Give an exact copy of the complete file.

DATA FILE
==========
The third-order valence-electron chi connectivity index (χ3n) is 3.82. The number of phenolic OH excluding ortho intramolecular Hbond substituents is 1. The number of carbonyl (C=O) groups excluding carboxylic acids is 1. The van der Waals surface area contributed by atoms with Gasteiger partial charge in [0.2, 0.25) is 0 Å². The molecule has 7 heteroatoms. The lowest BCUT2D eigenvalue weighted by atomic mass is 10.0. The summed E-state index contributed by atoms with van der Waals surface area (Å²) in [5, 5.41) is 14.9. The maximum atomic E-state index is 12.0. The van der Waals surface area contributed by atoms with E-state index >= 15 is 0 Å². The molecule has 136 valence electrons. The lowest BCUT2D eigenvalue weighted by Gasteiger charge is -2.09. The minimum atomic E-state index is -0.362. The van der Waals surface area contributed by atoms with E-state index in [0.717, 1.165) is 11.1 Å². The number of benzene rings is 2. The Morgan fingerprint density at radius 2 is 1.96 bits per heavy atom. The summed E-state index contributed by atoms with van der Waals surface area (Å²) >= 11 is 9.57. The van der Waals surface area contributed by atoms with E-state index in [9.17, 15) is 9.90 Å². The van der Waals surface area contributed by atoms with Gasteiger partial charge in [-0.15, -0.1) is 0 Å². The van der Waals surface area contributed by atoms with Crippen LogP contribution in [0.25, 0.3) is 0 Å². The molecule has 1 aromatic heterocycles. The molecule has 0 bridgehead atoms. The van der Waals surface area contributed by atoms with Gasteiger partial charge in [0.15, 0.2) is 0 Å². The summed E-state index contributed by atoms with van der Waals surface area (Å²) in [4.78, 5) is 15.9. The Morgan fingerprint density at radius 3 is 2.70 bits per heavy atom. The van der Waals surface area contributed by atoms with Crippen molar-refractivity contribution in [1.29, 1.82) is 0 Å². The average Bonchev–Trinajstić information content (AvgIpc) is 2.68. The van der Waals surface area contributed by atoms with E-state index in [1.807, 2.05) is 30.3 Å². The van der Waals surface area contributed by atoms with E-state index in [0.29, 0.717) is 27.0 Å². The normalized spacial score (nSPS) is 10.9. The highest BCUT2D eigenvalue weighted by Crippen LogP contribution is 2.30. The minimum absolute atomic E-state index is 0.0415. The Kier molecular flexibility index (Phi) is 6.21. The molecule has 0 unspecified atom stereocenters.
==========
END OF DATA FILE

The third-order valence-electron chi connectivity index (χ3n) is 3.82. The number of phenolic OH excluding ortho intramolecular Hbond substituents is 1. The number of carbonyl (C=O) groups excluding carboxylic acids is 1. The van der Waals surface area contributed by atoms with Gasteiger partial charge in [0.2, 0.25) is 0 Å². The molecule has 7 heteroatoms. The lowest BCUT2D eigenvalue weighted by atomic mass is 10.0. The summed E-state index contributed by atoms with van der Waals surface area (Å²) in [5, 5.41) is 14.9. The maximum atomic E-state index is 12.0. The van der Waals surface area contributed by atoms with E-state index >= 15 is 0 Å². The molecule has 136 valence electrons. The lowest BCUT2D eigenvalue weighted by Gasteiger charge is -2.09. The minimum atomic E-state index is -0.362. The van der Waals surface area contributed by atoms with E-state index in [0.717, 1.165) is 11.1 Å². The number of benzene rings is 2. The Morgan fingerprint density at radius 2 is 1.96 bits per heavy atom. The summed E-state index contributed by atoms with van der Waals surface area (Å²) >= 11 is 9.57. The van der Waals surface area contributed by atoms with E-state index in [9.17, 15) is 9.90 Å². The van der Waals surface area contributed by atoms with Gasteiger partial charge in [-0.15, -0.1) is 0 Å². The van der Waals surface area contributed by atoms with Crippen LogP contribution in [0.25, 0.3) is 0 Å². The molecule has 1 aromatic heterocycles. The molecule has 0 bridgehead atoms. The van der Waals surface area contributed by atoms with Gasteiger partial charge in [0.15, 0.2) is 0 Å². The summed E-state index contributed by atoms with van der Waals surface area (Å²) in [4.78, 5) is 15.9. The Morgan fingerprint density at radius 3 is 2.70 bits per heavy atom. The van der Waals surface area contributed by atoms with Crippen molar-refractivity contribution in [1.29, 1.82) is 0 Å². The average Bonchev–Trinajstić information content (AvgIpc) is 2.68. The van der Waals surface area contributed by atoms with E-state index in [1.807, 2.05) is 30.3 Å². The van der Waals surface area contributed by atoms with E-state index in [0.29, 0.717) is 27.0 Å². The normalized spacial score (nSPS) is 10.9. The highest BCUT2D eigenvalue weighted by Crippen LogP contribution is 2.30. The minimum absolute atomic E-state index is 0.0415. The Kier molecular flexibility index (Phi) is 6.21. The molecule has 0 unspecified atom stereocenters.